By: Max James Hill and Courtney Miller
Skeleton Tree by Nick Cave & the Bad Seeds
Even for a Nick Cave album, Skeleton Tree is dark. Partially recorded after the tragic death of Cave’s son, the album is an unfettered glimpse into the singer’s grief and turmoil. But it’s also as beautifully realized and hauntingly poetic as any of the band’s records, and though it’s oftentimes heartbreaking, it never feels burdensome.
The Bad Seeds have always had a knack for album openers (“Into My Arms,” “The Mercy Seat,” et al.) and first track “Jesus Alone” is no exception, a solemn invitation set to Ennio Morricone strings. “Girl in Amber” is similarly melancholy, featuring one of the best vocal performances on the album.
But it’s the record’s centrepiece “I Need You” that stands out. Over a soaring synth background, Cave gives us the album’s thesis: “Nothing really matters / When the one you love is gone.” It’s one of the best songs the band’s ever done.
Skeleton Tree is not an easy listen, but it’s an essential one. – MJH
Wild World by Bastille
Bastille opens strongly on its sophomore album Wild World with “Good Grief,” which also happens to be the lead single. The thing I love about Bastille is the depth in their instrumentation and lyrics. It’s a beautiful combination that never disappoints — just like this album.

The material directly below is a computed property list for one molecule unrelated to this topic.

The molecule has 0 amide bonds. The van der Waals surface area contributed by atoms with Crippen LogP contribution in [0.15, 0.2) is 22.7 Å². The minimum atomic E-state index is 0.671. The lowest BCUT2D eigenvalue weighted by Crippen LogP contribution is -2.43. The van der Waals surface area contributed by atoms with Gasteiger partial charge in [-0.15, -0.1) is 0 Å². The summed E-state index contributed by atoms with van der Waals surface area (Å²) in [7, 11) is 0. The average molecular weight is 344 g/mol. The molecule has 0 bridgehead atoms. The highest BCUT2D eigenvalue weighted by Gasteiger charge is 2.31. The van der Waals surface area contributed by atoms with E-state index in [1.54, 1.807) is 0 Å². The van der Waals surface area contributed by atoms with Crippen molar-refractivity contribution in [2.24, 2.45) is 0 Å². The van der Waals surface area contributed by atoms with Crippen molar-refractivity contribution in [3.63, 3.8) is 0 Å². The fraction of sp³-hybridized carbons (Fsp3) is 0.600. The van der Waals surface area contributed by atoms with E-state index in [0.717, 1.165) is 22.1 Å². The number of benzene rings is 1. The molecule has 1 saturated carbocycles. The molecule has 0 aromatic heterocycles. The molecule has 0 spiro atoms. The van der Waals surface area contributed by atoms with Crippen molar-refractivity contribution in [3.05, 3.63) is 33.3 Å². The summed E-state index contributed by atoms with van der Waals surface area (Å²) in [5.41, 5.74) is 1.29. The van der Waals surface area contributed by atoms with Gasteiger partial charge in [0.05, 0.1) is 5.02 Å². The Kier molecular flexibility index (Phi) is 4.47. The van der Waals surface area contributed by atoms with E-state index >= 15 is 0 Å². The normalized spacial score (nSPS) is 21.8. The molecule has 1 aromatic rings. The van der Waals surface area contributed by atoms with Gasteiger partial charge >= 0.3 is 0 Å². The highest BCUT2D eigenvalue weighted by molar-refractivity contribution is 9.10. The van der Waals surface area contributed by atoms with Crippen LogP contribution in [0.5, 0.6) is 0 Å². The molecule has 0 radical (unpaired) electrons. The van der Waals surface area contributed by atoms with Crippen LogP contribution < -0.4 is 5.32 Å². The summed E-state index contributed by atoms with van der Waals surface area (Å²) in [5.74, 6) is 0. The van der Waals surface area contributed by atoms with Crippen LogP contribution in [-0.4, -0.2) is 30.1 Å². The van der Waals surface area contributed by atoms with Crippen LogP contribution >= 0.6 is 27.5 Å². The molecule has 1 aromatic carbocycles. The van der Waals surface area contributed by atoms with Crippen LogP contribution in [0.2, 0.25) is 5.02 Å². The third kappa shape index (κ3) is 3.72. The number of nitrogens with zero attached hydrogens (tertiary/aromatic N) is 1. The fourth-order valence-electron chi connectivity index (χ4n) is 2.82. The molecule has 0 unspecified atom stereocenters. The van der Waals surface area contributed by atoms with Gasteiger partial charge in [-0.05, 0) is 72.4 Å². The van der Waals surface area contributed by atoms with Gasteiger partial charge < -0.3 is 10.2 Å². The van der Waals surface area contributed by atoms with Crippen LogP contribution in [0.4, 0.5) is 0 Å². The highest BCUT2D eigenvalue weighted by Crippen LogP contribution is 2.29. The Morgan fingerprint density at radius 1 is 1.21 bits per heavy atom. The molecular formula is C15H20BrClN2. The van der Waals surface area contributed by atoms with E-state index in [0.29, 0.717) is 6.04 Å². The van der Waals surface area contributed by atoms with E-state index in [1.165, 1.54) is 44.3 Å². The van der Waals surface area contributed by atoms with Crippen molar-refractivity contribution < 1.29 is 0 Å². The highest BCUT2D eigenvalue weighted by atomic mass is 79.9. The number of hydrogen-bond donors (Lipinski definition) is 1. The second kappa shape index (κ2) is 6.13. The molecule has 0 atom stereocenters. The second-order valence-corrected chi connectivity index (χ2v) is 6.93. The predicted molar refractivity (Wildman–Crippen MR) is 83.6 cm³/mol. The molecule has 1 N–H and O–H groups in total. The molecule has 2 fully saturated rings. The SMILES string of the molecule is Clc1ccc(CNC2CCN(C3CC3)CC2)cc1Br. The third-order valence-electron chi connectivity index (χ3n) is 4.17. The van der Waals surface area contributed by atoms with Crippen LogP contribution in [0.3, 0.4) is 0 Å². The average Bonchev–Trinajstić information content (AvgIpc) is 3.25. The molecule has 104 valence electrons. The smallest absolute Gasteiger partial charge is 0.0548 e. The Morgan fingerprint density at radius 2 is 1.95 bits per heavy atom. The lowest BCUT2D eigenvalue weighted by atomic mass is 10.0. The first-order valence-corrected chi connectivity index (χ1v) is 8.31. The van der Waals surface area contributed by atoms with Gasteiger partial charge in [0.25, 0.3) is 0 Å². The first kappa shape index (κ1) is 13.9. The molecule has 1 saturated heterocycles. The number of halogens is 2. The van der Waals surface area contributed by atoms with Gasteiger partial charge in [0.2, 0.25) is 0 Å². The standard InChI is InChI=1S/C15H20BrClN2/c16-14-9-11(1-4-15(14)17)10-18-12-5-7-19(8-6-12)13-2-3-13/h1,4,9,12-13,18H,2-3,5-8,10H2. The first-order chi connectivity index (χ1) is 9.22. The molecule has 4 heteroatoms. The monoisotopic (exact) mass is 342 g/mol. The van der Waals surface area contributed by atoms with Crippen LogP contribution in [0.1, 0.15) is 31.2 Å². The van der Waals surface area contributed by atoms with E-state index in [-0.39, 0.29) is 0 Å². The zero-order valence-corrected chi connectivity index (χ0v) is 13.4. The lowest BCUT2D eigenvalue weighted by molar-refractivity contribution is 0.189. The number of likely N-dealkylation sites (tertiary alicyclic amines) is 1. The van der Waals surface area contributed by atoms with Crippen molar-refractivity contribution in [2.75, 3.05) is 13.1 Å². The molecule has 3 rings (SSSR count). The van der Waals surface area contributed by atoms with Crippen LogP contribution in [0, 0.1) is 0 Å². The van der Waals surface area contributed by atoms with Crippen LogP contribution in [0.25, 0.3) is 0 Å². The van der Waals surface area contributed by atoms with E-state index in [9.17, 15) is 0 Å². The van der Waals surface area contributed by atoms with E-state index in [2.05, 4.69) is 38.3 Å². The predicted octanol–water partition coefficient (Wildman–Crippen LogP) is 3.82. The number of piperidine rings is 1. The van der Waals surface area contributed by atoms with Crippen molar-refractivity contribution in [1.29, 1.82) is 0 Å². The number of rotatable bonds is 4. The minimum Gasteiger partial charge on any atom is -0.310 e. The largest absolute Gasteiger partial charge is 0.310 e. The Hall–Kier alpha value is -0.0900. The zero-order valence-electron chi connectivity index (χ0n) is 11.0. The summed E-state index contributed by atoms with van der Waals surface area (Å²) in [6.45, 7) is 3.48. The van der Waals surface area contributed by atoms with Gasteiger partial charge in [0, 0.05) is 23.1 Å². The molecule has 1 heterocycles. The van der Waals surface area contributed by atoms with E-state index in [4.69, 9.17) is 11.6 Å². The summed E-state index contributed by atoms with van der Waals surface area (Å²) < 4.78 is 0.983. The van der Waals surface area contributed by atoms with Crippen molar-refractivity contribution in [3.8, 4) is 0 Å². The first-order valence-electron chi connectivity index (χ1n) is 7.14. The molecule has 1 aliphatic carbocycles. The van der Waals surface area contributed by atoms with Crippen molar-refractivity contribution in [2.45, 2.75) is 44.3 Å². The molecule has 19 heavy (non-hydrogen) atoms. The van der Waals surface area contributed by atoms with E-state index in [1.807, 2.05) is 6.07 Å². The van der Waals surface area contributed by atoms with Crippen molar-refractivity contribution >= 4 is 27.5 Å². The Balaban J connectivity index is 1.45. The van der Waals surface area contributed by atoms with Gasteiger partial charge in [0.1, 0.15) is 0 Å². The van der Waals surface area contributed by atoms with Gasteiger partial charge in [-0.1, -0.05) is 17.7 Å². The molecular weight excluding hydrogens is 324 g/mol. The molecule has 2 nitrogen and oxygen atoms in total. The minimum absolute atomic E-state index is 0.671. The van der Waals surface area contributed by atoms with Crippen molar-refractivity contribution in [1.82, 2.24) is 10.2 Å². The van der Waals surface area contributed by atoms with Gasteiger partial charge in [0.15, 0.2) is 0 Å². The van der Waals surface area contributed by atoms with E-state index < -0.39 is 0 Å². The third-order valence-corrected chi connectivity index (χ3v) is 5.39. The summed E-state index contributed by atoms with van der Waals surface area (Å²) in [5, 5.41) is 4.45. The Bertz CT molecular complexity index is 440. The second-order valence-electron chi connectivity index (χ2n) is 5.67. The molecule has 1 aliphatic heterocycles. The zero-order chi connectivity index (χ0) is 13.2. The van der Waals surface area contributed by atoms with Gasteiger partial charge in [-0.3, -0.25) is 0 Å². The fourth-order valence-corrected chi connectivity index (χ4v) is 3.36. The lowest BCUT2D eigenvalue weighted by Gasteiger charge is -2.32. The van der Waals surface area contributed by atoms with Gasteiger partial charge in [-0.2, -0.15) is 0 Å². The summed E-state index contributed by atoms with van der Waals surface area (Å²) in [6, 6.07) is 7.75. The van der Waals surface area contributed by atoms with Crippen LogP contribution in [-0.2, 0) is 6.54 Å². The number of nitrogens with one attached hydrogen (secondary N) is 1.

The news-type snippets throughout the album might throw off or even turn off some listeners, but everything the band does is for a reason. “Two Evils” has an eerie echo of Leonard Cohen’s “Hallelujah,” and really gives a majestic quality to the album.
The theme song for 2016 could be “Warmth,” with its reflections on current politics. “Blame” has a hard rock intro and keeps a low and foreboding feel throughout. Any university student can resonate with “Campus,” which is basically university life in a nutshell, with dependable Bastille twists.
Bastille may be classified as indie-pop, but the band branches into so many other genres that pretty much anyone can find something to like from them. This is an amazing record; play it anytime, anywhere. – CM
Big Mess by Grouplove
Grouplove opens “Welcome to Your Life” (and thus Big Mess) with a bubblegum pop intro, before gradually transitioning to a rockier style. The whole album goes back and forth like this, making it a bit of a stylistic rollercoaster. There’s the constant indie thread throughout the record, and I’m a big fan of indie, but it feels unfinished; like there’s something missing that would really cement it as a record to return to time and time again.
At times it almost seems purposefully immature, particularly on “Traumatized,” where the complaint is that the chores never end — despite naming only one chore. “Do You Love Someone” gets a little screechy at times, but for the most part it’s still an enjoyable song.
The opening riff to “Standing in the Sun” is the best part of that song, frankly. That’s how this record works. Some songs have really good parts but that’s all you get: a tease. – CM